In this study, we investigate quantitatively statistical properties of a ensemble of land prices in Japan in the period from 1981 to 2002, corresponding to a period of bubbles and crashes. We found that the tail of the complementary cumulative distribution function of the ensemble of land prices in the high price range is well described by a power-law distribution, P(S > x) similar to x(-alpha), and furthermore that as the power-law exponents alpha approached unity, bubbles collapsed. (C) 2004 Published by Elsevier B.V.
    • M Baron
    • A Rukhin
    Baron M and Rukhin A L 2001 Stat. and Probab. Lett. 55 29-38
  • Article
    Full-text available
    We review some statistical many-agent models of economic and social systems inspired by microscopic molecular models and discuss their stochastic interpretation. We apply these models to wealth exchange in economics and study how the relaxation process depends on the parameters of the system, in particular on the saving propensities that define and diversify the agent profiles.
  • Article
    Full-text available
    We propose and analyze an algorithm to approximate distribution functions and densities of perpetuities. Our algorithm refines an earlier approach based on iterating discretized versions of the fixed point equation that defines the perpetuity. We significantly reduce the complexity of the earlier algorithm. Also one particular perpetuity arising in the analysis of the selection algorithm Quickselect is studied in more detail. Our approach works well for distribution functions. For densities we have weaker error bounds although computer experiments indicate that densities can also be approximated well.
  • Article
    The aim of this paper is to investigate the statistical properties of the spatial distribution for each of the towns in Japan, of the number of large income earners living in them and their total income. Using a Japanese database of high-income taxpayers for two consecutive years, 1997 and 1998, we found that the complementary cumulative distribution functions of the number of large income earners and the total income of all of them for each of the towns is well described by a power-law distribution with an exponent close to 2. Our results show that large income earners tend to gravitate to a small number of towns, leading to the evolution of so-called high-class residential streets and neighborhoods.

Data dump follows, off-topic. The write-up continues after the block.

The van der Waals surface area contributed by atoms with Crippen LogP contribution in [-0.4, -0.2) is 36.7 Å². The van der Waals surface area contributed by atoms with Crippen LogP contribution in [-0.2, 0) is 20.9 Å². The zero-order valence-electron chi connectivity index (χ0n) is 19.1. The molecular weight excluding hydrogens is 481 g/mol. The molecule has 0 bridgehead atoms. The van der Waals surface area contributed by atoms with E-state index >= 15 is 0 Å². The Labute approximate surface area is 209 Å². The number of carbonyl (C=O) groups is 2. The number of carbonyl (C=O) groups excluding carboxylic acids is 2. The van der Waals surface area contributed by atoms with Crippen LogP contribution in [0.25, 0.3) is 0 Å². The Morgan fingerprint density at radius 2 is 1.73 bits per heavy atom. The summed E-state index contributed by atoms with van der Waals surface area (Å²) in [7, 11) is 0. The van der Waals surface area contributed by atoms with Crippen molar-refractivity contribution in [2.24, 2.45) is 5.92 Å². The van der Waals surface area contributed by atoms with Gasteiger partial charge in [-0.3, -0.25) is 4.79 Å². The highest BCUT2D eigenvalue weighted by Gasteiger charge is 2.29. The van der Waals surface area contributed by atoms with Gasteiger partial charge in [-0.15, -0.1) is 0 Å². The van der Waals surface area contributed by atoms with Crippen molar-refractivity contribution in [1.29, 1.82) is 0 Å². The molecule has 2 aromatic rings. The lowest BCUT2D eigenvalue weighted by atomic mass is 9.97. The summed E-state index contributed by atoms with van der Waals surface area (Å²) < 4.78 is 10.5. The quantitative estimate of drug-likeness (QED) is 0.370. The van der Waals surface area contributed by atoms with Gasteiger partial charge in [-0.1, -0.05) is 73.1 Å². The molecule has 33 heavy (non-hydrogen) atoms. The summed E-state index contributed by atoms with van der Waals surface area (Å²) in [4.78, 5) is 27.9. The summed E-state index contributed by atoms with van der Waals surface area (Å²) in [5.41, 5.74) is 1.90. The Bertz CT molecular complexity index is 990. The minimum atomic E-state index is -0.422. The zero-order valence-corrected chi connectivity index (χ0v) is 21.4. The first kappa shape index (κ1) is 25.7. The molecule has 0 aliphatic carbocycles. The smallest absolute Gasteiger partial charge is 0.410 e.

• Article
    We introduce a simple generalization of rational bubble models which removes the fundamental problem discovered by Lux and Sornette (J. Money, Credit and Banking, preprint at http://xxx.lanl.gov/abs/cond-mat/9910141) that the distribution of returns is a power law with exponent <1, in contradiction with empirical data. The idea is that the price fluctuations associated with bubbles must on average grow with the mean market return r. When r is larger than the discount rate rδ, the distribution of returns of the observable price, sum of the bubble component and of the fundamental price, exhibits an intermediate tail with an exponent which can be larger than 1. This regime r>rδ corresponds to a generalization of the rational bubble model in which the fundamental price is no more given by the discounted value of future dividends. We explain how this is possible. Our model predicts that, the higher is the market remuneration r above the discount rate, the larger is the power-law exponent and thus the thinner is the tail of the distribution of price returns.
  • Article
    Power laws in socioeconomic systems are generally explained as being generated by multiplicative growth of aggregate objects. In this paper we formulate a model of geographic activity distribution with spatial correlations on the level of land lots where multiplicative growth is assumed to be dominant but not exclusive. The purpose is to retain the explanatory power of earlier models due to Simon, Gibrat and others while attaining some additional properties that are attractive for both empirical and modelling purposes. In this sense, the model presented here is a combination of the two factors that have been identified as central to urban evolution but rarely appear unified in the same model: transportation costs and multiplicative growth. The model is an elaboration of a previously reported complex network model of geographical land value evolution. We reproduce statistical properties of an empirical geographical distribution of land values on multiple hierarchical levels: land value per unit area, cluster areas, aggregated land value per cluster and cluster area/perimeter ratios. It is found that transportation effects are not strong enough to disturb the power law distribution of land values per unit area but strong enough to sort nodes to generate a new set of power laws on a higher level of aggregation. The main hypothesis is that all these relations can be understood as consequences of an underlying growing scale-free network of geographic economic interdependencies.